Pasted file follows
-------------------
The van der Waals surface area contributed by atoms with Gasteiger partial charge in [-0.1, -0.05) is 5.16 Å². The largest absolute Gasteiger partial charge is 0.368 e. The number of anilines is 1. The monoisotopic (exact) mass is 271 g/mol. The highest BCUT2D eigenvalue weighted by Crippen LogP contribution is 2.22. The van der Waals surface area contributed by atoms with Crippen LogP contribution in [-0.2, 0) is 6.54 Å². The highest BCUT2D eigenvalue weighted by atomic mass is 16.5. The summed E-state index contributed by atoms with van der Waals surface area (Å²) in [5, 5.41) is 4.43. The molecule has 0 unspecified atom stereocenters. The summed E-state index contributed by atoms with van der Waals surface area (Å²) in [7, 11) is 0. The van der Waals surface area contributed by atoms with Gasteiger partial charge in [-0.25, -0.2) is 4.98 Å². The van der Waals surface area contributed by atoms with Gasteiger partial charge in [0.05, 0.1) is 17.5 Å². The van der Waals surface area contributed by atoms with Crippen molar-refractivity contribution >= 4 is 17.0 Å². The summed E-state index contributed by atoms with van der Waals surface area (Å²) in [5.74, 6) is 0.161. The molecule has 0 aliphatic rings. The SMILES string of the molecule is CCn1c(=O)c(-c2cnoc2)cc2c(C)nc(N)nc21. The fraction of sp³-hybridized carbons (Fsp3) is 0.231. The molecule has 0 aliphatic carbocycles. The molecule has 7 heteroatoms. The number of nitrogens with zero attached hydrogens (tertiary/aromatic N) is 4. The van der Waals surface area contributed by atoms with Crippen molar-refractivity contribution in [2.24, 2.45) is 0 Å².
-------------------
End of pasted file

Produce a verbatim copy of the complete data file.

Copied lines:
The van der Waals surface area contributed by atoms with Gasteiger partial charge in [-0.1, -0.05) is 5.16 Å². The largest absolute Gasteiger partial charge is 0.368 e. The number of anilines is 1. The monoisotopic (exact) mass is 271 g/mol. The highest BCUT2D eigenvalue weighted by Crippen LogP contribution is 2.22. The van der Waals surface area contributed by atoms with Crippen LogP contribution in [-0.2, 0) is 6.54 Å². The highest BCUT2D eigenvalue weighted by atomic mass is 16.5. The summed E-state index contributed by atoms with van der Waals surface area (Å²) in [5, 5.41) is 4.43. The molecule has 0 unspecified atom stereocenters. The summed E-state index contributed by atoms with van der Waals surface area (Å²) in [7, 11) is 0. The van der Waals surface area contributed by atoms with Gasteiger partial charge in [-0.25, -0.2) is 4.98 Å². The van der Waals surface area contributed by atoms with Gasteiger partial charge in [0.05, 0.1) is 17.5 Å². The van der Waals surface area contributed by atoms with Crippen molar-refractivity contribution >= 4 is 17.0 Å². The summed E-state index contributed by atoms with van der Waals surface area (Å²) in [5.74, 6) is 0.161. The molecule has 0 aliphatic rings. The SMILES string of the molecule is CCn1c(=O)c(-c2cnoc2)cc2c(C)nc(N)nc21. The fraction of sp³-hybridized carbons (Fsp3) is 0.231. The molecule has 0 aliphatic carbocycles. The molecule has 7 heteroatoms. The number of nitrogens with zero attached hydrogens (tertiary/aromatic N) is 4. The van der Waals surface area contributed by atoms with Crippen molar-refractivity contribution in [2.24, 2.45) is 0 Å².